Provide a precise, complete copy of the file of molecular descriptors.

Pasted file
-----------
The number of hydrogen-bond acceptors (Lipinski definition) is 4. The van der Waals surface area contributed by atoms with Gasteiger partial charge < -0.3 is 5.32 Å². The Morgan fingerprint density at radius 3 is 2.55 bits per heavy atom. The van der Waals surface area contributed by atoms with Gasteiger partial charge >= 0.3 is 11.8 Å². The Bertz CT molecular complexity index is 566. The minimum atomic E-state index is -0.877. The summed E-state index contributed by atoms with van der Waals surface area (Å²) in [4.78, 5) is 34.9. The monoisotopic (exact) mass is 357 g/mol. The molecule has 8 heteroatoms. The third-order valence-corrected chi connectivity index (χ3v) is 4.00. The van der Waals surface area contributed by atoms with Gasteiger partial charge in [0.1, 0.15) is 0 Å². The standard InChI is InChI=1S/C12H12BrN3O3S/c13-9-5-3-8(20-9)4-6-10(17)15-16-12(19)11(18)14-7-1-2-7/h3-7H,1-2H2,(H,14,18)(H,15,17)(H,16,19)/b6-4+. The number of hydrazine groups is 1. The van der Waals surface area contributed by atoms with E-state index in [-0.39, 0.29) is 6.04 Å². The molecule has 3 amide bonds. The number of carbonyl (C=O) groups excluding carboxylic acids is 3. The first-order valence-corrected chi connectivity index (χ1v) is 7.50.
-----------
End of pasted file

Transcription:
The number of hydrogen-bond acceptors (Lipinski definition) is 4. The van der Waals surface area contributed by atoms with Gasteiger partial charge < -0.3 is 5.32 Å². The Morgan fingerprint density at radius 3 is 2.55 bits per heavy atom. The van der Waals surface area contributed by atoms with Gasteiger partial charge >= 0.3 is 11.8 Å². The Bertz CT molecular complexity index is 566. The minimum atomic E-state index is -0.877. The summed E-state index contributed by atoms with van der Waals surface area (Å²) in [4.78, 5) is 34.9. The monoisotopic (exact) mass is 357 g/mol. The molecule has 8 heteroatoms. The third-order valence-corrected chi connectivity index (χ3v) is 4.00. The van der Waals surface area contributed by atoms with Gasteiger partial charge in [0.1, 0.15) is 0 Å². The standard InChI is InChI=1S/C12H12BrN3O3S/c13-9-5-3-8(20-9)4-6-10(17)15-16-12(19)11(18)14-7-1-2-7/h3-7H,1-2H2,(H,14,18)(H,15,17)(H,16,19)/b6-4+. The number of hydrazine groups is 1. The van der Waals surface area contributed by atoms with E-state index in [-0.39, 0.29) is 6.04 Å². The molecule has 3 amide bonds. The number of carbonyl (C=O) groups excluding carboxylic acids is 3. The first-order valence-corrected chi connectivity index (χ1v) is 7.50.